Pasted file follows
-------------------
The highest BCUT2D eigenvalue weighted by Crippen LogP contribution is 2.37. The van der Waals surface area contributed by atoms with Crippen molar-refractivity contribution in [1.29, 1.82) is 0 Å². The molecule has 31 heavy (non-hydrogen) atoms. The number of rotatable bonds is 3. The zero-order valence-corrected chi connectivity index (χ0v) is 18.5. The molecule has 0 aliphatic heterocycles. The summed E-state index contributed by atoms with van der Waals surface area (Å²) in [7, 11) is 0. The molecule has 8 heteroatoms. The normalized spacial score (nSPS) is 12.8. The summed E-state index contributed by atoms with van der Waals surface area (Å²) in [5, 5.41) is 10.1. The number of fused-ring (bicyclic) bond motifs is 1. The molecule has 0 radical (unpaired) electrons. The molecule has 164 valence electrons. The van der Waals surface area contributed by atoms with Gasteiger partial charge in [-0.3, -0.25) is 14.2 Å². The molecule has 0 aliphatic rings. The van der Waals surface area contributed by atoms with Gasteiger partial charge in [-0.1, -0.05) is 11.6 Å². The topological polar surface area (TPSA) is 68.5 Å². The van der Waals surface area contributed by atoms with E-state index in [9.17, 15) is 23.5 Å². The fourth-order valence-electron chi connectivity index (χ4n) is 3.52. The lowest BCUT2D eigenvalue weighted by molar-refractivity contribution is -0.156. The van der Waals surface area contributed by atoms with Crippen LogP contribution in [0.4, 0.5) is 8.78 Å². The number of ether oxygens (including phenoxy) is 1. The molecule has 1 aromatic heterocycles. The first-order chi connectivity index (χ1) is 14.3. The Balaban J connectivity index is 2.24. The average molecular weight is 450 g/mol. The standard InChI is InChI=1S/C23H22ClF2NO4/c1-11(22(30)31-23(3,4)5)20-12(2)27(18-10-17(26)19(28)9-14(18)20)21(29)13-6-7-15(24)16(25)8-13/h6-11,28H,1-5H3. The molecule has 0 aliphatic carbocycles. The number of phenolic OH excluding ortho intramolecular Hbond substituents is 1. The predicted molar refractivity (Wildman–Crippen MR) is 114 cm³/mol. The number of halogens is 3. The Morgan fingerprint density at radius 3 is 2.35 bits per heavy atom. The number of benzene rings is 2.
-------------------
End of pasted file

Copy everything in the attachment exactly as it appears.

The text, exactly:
The highest BCUT2D eigenvalue weighted by Crippen LogP contribution is 2.37. The van der Waals surface area contributed by atoms with Crippen molar-refractivity contribution in [1.29, 1.82) is 0 Å². The molecule has 31 heavy (non-hydrogen) atoms. The number of rotatable bonds is 3. The zero-order valence-corrected chi connectivity index (χ0v) is 18.5. The molecule has 0 aliphatic heterocycles. The summed E-state index contributed by atoms with van der Waals surface area (Å²) in [7, 11) is 0. The molecule has 8 heteroatoms. The normalized spacial score (nSPS) is 12.8. The summed E-state index contributed by atoms with van der Waals surface area (Å²) in [5, 5.41) is 10.1. The number of fused-ring (bicyclic) bond motifs is 1. The molecule has 0 radical (unpaired) electrons. The molecule has 164 valence electrons. The van der Waals surface area contributed by atoms with Gasteiger partial charge in [-0.3, -0.25) is 14.2 Å². The molecule has 0 aliphatic rings. The van der Waals surface area contributed by atoms with Gasteiger partial charge in [-0.1, -0.05) is 11.6 Å². The topological polar surface area (TPSA) is 68.5 Å². The van der Waals surface area contributed by atoms with E-state index in [9.17, 15) is 23.5 Å². The fourth-order valence-electron chi connectivity index (χ4n) is 3.52. The lowest BCUT2D eigenvalue weighted by molar-refractivity contribution is -0.156. The van der Waals surface area contributed by atoms with Crippen LogP contribution in [0.4, 0.5) is 8.78 Å². The number of ether oxygens (including phenoxy) is 1. The molecule has 1 aromatic heterocycles. The first-order chi connectivity index (χ1) is 14.3. The Balaban J connectivity index is 2.24. The average molecular weight is 450 g/mol. The standard InChI is InChI=1S/C23H22ClF2NO4/c1-11(22(30)31-23(3,4)5)20-12(2)27(18-10-17(26)19(28)9-14(18)20)21(29)13-6-7-15(24)16(25)8-13/h6-11,28H,1-5H3. The molecule has 0 aliphatic carbocycles. The number of phenolic OH excluding ortho intramolecular Hbond substituents is 1. The predicted molar refractivity (Wildman–Crippen MR) is 114 cm³/mol. The number of halogens is 3. The Morgan fingerprint density at radius 3 is 2.35 bits per heavy atom. The number of benzene rings is 2.